February 26, 2003 12:00 am
Pitching is an unnatural act that invites injury. The stress it places on the
bones of the shoulder, arm, and back is immense. The strain it places on the 36
muscles that attach to the humerus, clavicle, and scapula is remarkable. It is
widely accepted by sports medicine practitioners that every pitch causes at
least some amount of damage to the system.
It seems fair to say that the study of pitcher injuries is an important part of
sabermetric analysis. The statistical evidence available to test theories about
pitcher injuries, however, is often missing. While there are databases that
contain every recorded statistic from the days of Al
Spalding and beyond, and others that document every play of every game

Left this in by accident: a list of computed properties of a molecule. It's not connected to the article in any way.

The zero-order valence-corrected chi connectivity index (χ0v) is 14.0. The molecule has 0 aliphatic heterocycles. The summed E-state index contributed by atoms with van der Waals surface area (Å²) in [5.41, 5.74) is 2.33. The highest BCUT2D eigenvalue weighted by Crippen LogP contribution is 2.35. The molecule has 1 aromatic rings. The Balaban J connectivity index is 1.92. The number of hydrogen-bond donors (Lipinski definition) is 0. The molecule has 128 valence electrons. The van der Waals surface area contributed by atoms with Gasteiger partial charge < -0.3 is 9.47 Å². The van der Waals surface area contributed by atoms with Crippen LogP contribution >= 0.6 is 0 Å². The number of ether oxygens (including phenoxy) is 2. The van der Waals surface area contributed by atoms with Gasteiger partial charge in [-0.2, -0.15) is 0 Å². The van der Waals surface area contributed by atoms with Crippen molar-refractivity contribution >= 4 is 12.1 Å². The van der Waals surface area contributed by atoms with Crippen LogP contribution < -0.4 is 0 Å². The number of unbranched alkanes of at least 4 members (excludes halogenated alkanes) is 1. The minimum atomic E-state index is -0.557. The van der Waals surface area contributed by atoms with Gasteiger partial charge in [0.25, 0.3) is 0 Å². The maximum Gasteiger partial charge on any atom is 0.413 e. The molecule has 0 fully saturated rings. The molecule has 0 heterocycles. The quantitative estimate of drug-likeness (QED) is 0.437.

in the past 30 years, a comprehensive database of player injury history simply
However, between a careful analysis of what data is available, the creative use
of proxy variables in estimating injuries throughout time, and the application
of some principles of sports medicine, we are at least in a position to make
some educated guesses about the nature of pitcher injuries. Our particular
focus in this article will be the progression of pitcher injury rates by age.
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